Tears of frustration

This week I was a full time university student and a part-time editor.
On Wednesday I took two cold tablets, went to uni for 8 hours, came home, took two more cold tablets and fielded a dozen emails.
This week I ran out of money three times.

I’ve never minded working for nothing.
I’ve been incredibly lucky to be involved in projects that I’m incredibly passionate about. I wasn’t one of those people who were born with a passion for mining or stockbroking. The nature of the arts industry in Australia means that most of the people who work in it spend most of their time earning not-enough money. That’s the nature of the beast.

Take National Young Writers Month. That was an incredible experience. I learnt more in those few months than I think I did during all my classes at uni last year. I wouldn’t have missed that experience for anything.
Except perhaps (and this is the point) a million dollars.

Express Media is a organisation that runs on the passion and commitment of those involved. Not a single person is in it for the cash. The funding NYWM received covered a lot of costs. It payed for petrol and venues and phone bills and a lot of thankyou wine for the guests at Write Across Sydney. What it didn’t technically pay for was us. At a very rough estimate I’d say Rosie and I earned less than 20c an hour doing that job. To be honest 20c is probably optimistic.

Whenever the subject of working for nothing comes up people say the same thing- ‘it’ll look good on your CV’. The theory behind this argument is that working for free is a gateway to working for actual cash. But I’ve been doing various things for little or no monetary reward since I was 15. This year I turn 21. My workload has increased, that’s for sure, but my income hasn’t.

I’ve reached a point where I’m not sure I can do this much longer. I want to be a grown-up. I want to buy a kitchen table for our house. I want to buy cheese. I want to hand over my Visa card without having that awful moment of panic when you can’t remember how much is in the account.
These aren’t big things. I know I’m still young and I have all the time in the world. But I don’t think these are unreasonable goals.

I’m lucky enough to have amazing parents who have always wanted to support me. But my parents have raised me. They’ve spent almost 21 years supporting me. I want desperately to be able to support myself. More than almost anything else I want the money I’m spending to be my own. I honestly can’t tell you how much I crave that. It’s a little ridiculous.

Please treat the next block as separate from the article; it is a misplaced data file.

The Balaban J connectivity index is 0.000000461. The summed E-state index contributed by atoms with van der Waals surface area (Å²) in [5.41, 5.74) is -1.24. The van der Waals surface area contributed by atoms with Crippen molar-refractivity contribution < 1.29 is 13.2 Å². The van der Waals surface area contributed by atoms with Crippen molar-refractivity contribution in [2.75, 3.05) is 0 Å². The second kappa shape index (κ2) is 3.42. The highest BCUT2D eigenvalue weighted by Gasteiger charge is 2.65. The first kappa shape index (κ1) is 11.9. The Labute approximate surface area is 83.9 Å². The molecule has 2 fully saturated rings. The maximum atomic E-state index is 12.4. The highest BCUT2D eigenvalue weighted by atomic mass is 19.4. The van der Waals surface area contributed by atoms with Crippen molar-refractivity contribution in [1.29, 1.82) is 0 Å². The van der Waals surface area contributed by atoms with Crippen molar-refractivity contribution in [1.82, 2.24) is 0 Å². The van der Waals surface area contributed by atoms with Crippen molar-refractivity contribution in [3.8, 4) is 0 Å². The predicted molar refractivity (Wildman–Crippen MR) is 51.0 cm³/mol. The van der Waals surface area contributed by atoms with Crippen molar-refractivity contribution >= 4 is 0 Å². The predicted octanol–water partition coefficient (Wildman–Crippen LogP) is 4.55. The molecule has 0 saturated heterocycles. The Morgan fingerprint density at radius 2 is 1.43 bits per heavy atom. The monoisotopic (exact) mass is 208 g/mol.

So I should get a job right? Good point. Only one problem- I have a job.
I’m the editor of The Pun. It was a job offer I couldn’t say no to. And, while I’m not being paid in cash, I think the opportunities will more than make up for the work load. If nothing else it is allowing me to see more (and more exciting) shows while in Melbourne than I would ever have afforded otherwise. I am in no way complaining about the editor gig.
But having a job makes the act of getting a job significantly harder.

I don’t get anything from Centrelink. Apparently my parents earn too much. I honestly think that, as a grown woman, what my parents earn is TOTALLY irrelevant. More to the point my parents can’t comfortably support me and my brother. They’re not struggling as much as a lot of other people, I understand that, but it is by no means easy.

I had every intention of going to Centrelink last week. I was planning to go armed with printed and filed documents. With proof of my worthiness. I was going to be FIRM and CONVINCING.
Then I realised that they would almost certainly tell me that The Pun didn’t count as employment. The job I had just spent the better part of four days doing (well over 20 hours in total) would matter for nothing.
I did not end up going to Centrelink. I realised my desire to sob tears of frustration in Mayfield Centrelink was less than zero.

I am, given any reasonable definition of the word, independent. I moved out of home over a year ago. I do my own shopping. I pay my own bills. I buy clothes by myself. Yet I can’t be financially independent.
I can’t help thinking there’s something very wrong with this picture.

Further reading

December – home

I spent the first minutes of 2018 on the beach. I’ve never actually spent New Year